About the Foundation

ZOLL® Medical Corporation has over its history provided support for many activities through corporate sponsorship contributions, donations, and directed research support. The company has funded research across the globe in various areas related to pacing, defibrillation, cardiopulmonary resuscitation, and basic science in related fields. While ZOLL Medical Corporation will support directed research specifically related to ZOLL devices, its management has made a strong commitment to providing a source of funding for more basic research that has promise in general to improve resuscitation and acute critical care.

In 2013 the ZOLL Foundation was established to promote research in resuscitation and acute critical care, as a Massachusetts nonprofit charitable organization, by ZOLL Medical Corporation, an Asahi Kasei Group company.

The Foundation qualifies under the United States Internal Revenue Code as tax exempt under Section 501 (C) (3) and contributions to the Foundation are tax deductible under Section 170 of the Code. It is also registered as a non–profit charity with the Office of the Attorney General for the Commonwealth of Massachusetts.

Its primary purpose is to provide grants targeted to new research, new researchers, and new ideas in education and public awareness related to improving resuscitation practices, preventing patient deterioration with associated cardiac arrest and morbidity, and enhancing the care of acute patients to reduce mortality and morbidity. It will focus on getting new ideas started, providing "seed money" to help stimulate interest in the field, and attracting young investigators to the problems of sudden death, acute care, and improving care.

As a nonprofit organization, the Foundation can also accept tax-deductable contributions from individuals.

Resuscitation and Acute Critical Care

Sudden cardiac arrest is a major public health problem often unrecognized due to the generally low survival rates associated with resuscitation efforts. The potential for survival is high—up to 50% of all victims—but overall survival is very low. In the United States, survival is estimated to be about 5%, and only 1-2% globally. Low survival rates hold true for both out-of-hospital cardiac arrest and in-hospital cardiac arrest. Yet, in some communities and hospitals, and substantial improvements in survival have been demonstrated with the use of newer technologies, better training, and improved post-resuscitation care. Survival of up to half of all victims is very possible. Rates of survival have doubled and tripled in some hospitals and communities where more attention has been paid to resuscitation capabilities and practices.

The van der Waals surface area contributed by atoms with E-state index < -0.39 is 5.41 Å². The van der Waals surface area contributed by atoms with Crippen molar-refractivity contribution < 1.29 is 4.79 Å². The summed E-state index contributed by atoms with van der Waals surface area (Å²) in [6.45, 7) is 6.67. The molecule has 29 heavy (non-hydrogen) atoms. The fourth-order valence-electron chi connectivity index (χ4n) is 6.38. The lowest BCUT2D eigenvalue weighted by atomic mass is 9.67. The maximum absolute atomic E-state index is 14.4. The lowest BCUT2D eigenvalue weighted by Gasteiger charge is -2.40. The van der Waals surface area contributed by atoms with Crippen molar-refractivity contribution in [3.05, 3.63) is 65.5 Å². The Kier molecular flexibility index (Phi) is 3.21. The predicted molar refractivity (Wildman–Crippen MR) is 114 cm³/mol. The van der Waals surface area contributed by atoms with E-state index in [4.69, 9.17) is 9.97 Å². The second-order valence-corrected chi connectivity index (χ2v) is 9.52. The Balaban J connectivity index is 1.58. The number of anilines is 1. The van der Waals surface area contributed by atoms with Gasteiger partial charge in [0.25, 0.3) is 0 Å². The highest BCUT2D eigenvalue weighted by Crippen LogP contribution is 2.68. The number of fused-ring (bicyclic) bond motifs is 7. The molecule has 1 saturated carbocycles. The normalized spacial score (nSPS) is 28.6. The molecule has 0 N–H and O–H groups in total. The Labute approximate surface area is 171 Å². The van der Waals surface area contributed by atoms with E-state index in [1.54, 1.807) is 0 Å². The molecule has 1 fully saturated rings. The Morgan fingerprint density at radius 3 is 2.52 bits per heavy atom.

Prevention of cardiac arrest and patient deterioration in both hospital and out-of-hospital settings has also been demonstrated with reductions in numbers of unexpected cardiac arrests or deterioration of patient conditions due to acute life-threating syndromes. In patients in whom the risk of sudden death has been identified, immediate survival rates as high as 92% have been reported when patients were outfitted with a wearable defibrillator. The gap between survival today—estimated at about 5% in the United States—and the 92% survival in at least one population provides a vision of potential survival. Further research can help identify ways to close the gap between where we are today and where we could be in the future.

While large scale studies and trials are the gold standard for changes in resuscitation and acute critical care, "seed money" for new investment, or to look at the effects of new technologies or training practices, is often the nascent stimulus of later changes in practices and the development of improved technologies. The ZOLL Foundation will focus in these areas rather than on larger scale studies.

Paul M. Zoll, MD

ZOLL Medical, co-founded by Paul M. Zoll, MD in 1981, continues to play a leading and significant role in helping to achieve improvements in the field of resuscitation and acute critical care. Dr. Zoll’s seminal work in electrophysiology, both internal and external defibrillation, cardioversion, external pacing, and mechanical CPR devices provided not only the foundation for the world’s leading company in resuscitation, but a company culture oriented to new technologies and the improvement in care they can provide, in the finest tradition of the company’s namesake. Stimulating and supporting ongoing research in the context of Dr. Zoll’s curiosity and perseverance were fundamental reasons for the establishment of the ZOLL Foundation.